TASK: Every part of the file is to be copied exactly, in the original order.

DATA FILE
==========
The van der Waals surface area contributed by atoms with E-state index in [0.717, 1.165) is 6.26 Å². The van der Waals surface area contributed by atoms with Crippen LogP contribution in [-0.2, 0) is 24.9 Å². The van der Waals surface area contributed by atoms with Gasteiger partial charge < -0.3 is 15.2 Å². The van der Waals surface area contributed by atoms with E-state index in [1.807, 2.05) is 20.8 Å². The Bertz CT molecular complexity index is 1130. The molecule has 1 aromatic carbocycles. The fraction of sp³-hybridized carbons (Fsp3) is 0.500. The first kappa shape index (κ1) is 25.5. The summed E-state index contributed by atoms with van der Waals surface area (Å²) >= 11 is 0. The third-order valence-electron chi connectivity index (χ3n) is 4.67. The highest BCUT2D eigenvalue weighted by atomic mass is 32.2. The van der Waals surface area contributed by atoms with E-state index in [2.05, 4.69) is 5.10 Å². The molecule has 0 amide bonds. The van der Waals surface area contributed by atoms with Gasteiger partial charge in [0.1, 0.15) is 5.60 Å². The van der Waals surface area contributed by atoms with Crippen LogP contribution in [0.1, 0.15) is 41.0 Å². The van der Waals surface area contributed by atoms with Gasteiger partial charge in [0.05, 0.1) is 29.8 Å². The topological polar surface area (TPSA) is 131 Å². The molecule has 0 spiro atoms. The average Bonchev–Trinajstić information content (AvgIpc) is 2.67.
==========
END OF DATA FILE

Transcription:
The van der Waals surface area contributed by atoms with E-state index in [0.717, 1.165) is 6.26 Å². The van der Waals surface area contributed by atoms with Crippen LogP contribution in [-0.2, 0) is 24.9 Å². The van der Waals surface area contributed by atoms with Gasteiger partial charge < -0.3 is 15.2 Å². The van der Waals surface area contributed by atoms with E-state index in [1.807, 2.05) is 20.8 Å². The Bertz CT molecular complexity index is 1130. The molecule has 1 aromatic carbocycles. The fraction of sp³-hybridized carbons (Fsp3) is 0.500. The first kappa shape index (κ1) is 25.5. The summed E-state index contributed by atoms with van der Waals surface area (Å²) >= 11 is 0. The third-order valence-electron chi connectivity index (χ3n) is 4.67. The highest BCUT2D eigenvalue weighted by atomic mass is 32.2. The van der Waals surface area contributed by atoms with E-state index in [2.05, 4.69) is 5.10 Å². The molecule has 0 amide bonds. The van der Waals surface area contributed by atoms with Gasteiger partial charge in [0.1, 0.15) is 5.60 Å². The van der Waals surface area contributed by atoms with Crippen LogP contribution in [0.1, 0.15) is 41.0 Å². The van der Waals surface area contributed by atoms with Gasteiger partial charge in [0.05, 0.1) is 29.8 Å². The topological polar surface area (TPSA) is 131 Å². The molecule has 0 spiro atoms. The average Bonchev–Trinajstić information content (AvgIpc) is 2.67.